Jack White's Banal Blues
For the first time in his career, the multi-instrumentalist sounds bored
he musical extraordinaire Jack White has never catered to the mainstream. “I think it takes a lot of trickery to keep up with the media and its perception of you,” he told The Guardian in 2012. “I don’t know if I have it in me most of the time to care.”
By now, celebrities boasting their indifference to or dislike of how the media characterizes them is blasé. It’s an age-old narrative that most popular entertainers have entered the public consciousness in
part due to the dedication to their art, and that what they create is personal, not tipped in the direction of the tastes of consumers.
These sorts of oft-repeated claims have lost much of their ability to resonate mostly because they are so often repeated, and because the people who make them most frequently have to increasingly overtax themselves to retain their outsider personae.
In White’s case though, unconcern, paired with much contempt for the reliance on technology in modern music-making, has bolstered his image. Since the inception of his first musical project, the White Stripes, he has established himself as a rockstar adjacent to the status quo, an eccentric who makes music with his artistic interests at the forefront of his mind. Because he has dependably crafted idiosyncratic but catchy (and sometimes ubiquitous) music, he’s enduringly been at the center of conversations about the state of modern rock for almost two decades.
In all of White’s extensive discography, I have not found anything to actively dislike. For his entire career, White has enthralled me with his innovative rock opuses. Even his most uninspired moments have incited admiration.
But on his most recent LP, Boarding House Reach, White has, unexpectedly, strayed from what has made his work so delectable for so many years. For the first time in his career, he sounds miserable and uninspired, contemptuous of his listeners, whom he almost seems to be dismissing. “You were never supposed to get it,” the record inherently says for almost all its 44 minutes.
It is difficult to tell if White intended the album to be his version of Captain Beefheart and His Magic Band’s infamous experimental album Trout Mask Replica, or if he simply didn’t have any new musical ideas, figured four years was too long a hiatus, and just threw ideas at a wall and hoped they would stick.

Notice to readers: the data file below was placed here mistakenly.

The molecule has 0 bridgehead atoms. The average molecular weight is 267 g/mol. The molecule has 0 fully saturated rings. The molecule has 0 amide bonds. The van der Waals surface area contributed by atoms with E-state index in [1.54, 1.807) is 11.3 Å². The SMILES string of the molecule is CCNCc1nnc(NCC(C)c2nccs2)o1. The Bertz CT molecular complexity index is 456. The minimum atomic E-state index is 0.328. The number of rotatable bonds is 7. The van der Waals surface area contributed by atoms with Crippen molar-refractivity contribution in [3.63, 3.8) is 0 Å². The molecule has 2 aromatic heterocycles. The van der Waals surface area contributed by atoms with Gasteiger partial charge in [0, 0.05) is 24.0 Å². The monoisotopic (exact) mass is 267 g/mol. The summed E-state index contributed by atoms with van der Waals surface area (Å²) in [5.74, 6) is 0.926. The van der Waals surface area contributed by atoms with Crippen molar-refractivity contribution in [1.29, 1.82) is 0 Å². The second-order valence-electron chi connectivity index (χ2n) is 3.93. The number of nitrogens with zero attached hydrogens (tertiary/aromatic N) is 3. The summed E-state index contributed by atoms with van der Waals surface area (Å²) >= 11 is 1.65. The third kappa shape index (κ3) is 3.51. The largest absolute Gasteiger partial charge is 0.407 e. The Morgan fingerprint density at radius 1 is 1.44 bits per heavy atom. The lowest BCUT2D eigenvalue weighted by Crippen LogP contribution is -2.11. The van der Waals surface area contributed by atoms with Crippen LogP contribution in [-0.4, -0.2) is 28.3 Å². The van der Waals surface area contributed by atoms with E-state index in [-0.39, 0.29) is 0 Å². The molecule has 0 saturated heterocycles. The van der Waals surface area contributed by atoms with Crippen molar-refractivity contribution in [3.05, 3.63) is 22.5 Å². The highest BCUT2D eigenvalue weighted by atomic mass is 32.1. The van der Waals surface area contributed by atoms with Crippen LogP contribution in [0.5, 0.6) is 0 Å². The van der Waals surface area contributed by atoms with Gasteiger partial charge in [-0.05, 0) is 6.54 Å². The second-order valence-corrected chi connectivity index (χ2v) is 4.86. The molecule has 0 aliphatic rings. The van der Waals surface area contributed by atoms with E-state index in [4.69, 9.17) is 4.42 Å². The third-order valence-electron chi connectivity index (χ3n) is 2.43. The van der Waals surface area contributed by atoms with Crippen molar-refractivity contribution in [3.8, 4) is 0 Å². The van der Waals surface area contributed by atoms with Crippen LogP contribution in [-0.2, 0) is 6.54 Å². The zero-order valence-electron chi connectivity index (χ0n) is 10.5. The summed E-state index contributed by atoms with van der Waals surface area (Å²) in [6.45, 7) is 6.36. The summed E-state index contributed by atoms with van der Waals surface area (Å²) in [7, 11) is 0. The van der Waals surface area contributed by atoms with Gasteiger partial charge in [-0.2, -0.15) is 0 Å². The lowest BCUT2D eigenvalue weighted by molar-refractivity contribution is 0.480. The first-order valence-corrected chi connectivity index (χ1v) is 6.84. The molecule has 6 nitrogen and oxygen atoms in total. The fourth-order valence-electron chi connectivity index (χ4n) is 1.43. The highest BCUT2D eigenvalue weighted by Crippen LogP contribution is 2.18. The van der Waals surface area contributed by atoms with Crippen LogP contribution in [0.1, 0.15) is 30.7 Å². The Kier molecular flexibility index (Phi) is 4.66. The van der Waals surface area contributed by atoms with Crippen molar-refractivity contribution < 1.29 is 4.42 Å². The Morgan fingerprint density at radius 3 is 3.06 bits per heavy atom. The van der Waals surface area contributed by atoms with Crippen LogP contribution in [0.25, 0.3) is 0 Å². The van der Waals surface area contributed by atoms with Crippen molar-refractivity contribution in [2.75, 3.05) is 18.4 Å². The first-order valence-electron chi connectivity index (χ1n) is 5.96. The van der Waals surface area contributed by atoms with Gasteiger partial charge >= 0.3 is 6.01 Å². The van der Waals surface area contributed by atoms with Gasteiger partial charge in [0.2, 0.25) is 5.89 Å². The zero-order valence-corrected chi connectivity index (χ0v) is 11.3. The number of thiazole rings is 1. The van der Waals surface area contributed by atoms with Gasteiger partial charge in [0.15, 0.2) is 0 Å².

Either way, Boarding House Reach is an outlier in his discography. His other works are palpably enthusiastic and seem to want us to have as good a time as he is. In contrast, this album is a trudge of half-baked ideas and experiments, lacking his trademark cheekiness and bombasity.
It is not uncommon for the most curious of musicians to get wrapped up in uncommercial self-indulgence. From David Bowie’s Station to Station to PJ Harvey’s White Chalk, it is expected, and even healthy, for singular artists to gratify outrageous musical ideas from time to time. Yet Boarding House Reach doesn’t sound like the work of an artist pandering to their creative desires; it sounds like the work of an artist who doesn’t have any particular good ideas at the moment and has made something for the sake of making something. This is the first time this has happened in White’s career.
On every track, he sounds drained, robbed of his standard élan. “Connected by Love,” “Corporation,” and “Over and Over and Over” sound like the rough drafts of potentially indelible rock anthems. “Everything You’ve Ever Learned” and “Hypermisophoniac” are cumbersome descendants of the worst cut on The Rolling Stones’ Exile on Main Street, “I Just Want to See His Face.” “Abulia and Akrasia,” “Ice Station Zebra,” and “Ezmerelda Steals the Show” are uneasy, contrivedly outré spoken-word experiments. Everything else adds to the aural pyre.
Moments of clarity can be found on the LP’s closing two tracks, “What’s Done is Done” and “Humoresque,” lovely ballads that, unlike everything else on the album, seem to be coming from (if you can believe it) the heart. But Boarding House Reach nonetheless makes for an epitomization of what musical iconoclasts should avoid: straining themselves in an attempt to try to retain their provocateur status. By drowning the album in stylistic overkill, White has undercut the exuberance of his other works and pushed us away from his thrilling essence.
- APRIL 6, 2018
This piece also appeared in The Daily.